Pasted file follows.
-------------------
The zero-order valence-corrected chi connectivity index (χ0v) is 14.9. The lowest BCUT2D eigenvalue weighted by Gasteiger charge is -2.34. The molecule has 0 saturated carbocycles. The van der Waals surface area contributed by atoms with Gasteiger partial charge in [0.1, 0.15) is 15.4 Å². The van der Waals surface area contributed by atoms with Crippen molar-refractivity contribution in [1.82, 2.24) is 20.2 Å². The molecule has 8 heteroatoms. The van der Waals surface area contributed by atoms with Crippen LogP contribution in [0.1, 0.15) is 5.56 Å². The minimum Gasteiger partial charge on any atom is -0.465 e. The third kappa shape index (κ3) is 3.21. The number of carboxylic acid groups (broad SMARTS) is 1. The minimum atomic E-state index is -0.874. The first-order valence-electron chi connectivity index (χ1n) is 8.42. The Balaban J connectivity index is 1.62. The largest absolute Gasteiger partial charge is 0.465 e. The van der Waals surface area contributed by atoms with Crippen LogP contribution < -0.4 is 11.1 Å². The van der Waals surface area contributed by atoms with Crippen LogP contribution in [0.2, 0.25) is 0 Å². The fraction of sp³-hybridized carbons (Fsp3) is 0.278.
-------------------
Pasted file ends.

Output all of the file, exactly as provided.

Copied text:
The zero-order valence-corrected chi connectivity index (χ0v) is 14.9. The lowest BCUT2D eigenvalue weighted by Gasteiger charge is -2.34. The molecule has 0 saturated carbocycles. The van der Waals surface area contributed by atoms with Gasteiger partial charge in [0.1, 0.15) is 15.4 Å². The van der Waals surface area contributed by atoms with Crippen molar-refractivity contribution in [1.82, 2.24) is 20.2 Å². The molecule has 8 heteroatoms. The van der Waals surface area contributed by atoms with Crippen LogP contribution in [0.1, 0.15) is 5.56 Å². The minimum Gasteiger partial charge on any atom is -0.465 e. The third kappa shape index (κ3) is 3.21. The number of carboxylic acid groups (broad SMARTS) is 1. The minimum atomic E-state index is -0.874. The first-order valence-electron chi connectivity index (χ1n) is 8.42. The Balaban J connectivity index is 1.62. The largest absolute Gasteiger partial charge is 0.465 e. The van der Waals surface area contributed by atoms with Crippen LogP contribution < -0.4 is 11.1 Å². The van der Waals surface area contributed by atoms with Crippen LogP contribution in [0.2, 0.25) is 0 Å². The fraction of sp³-hybridized carbons (Fsp3) is 0.278.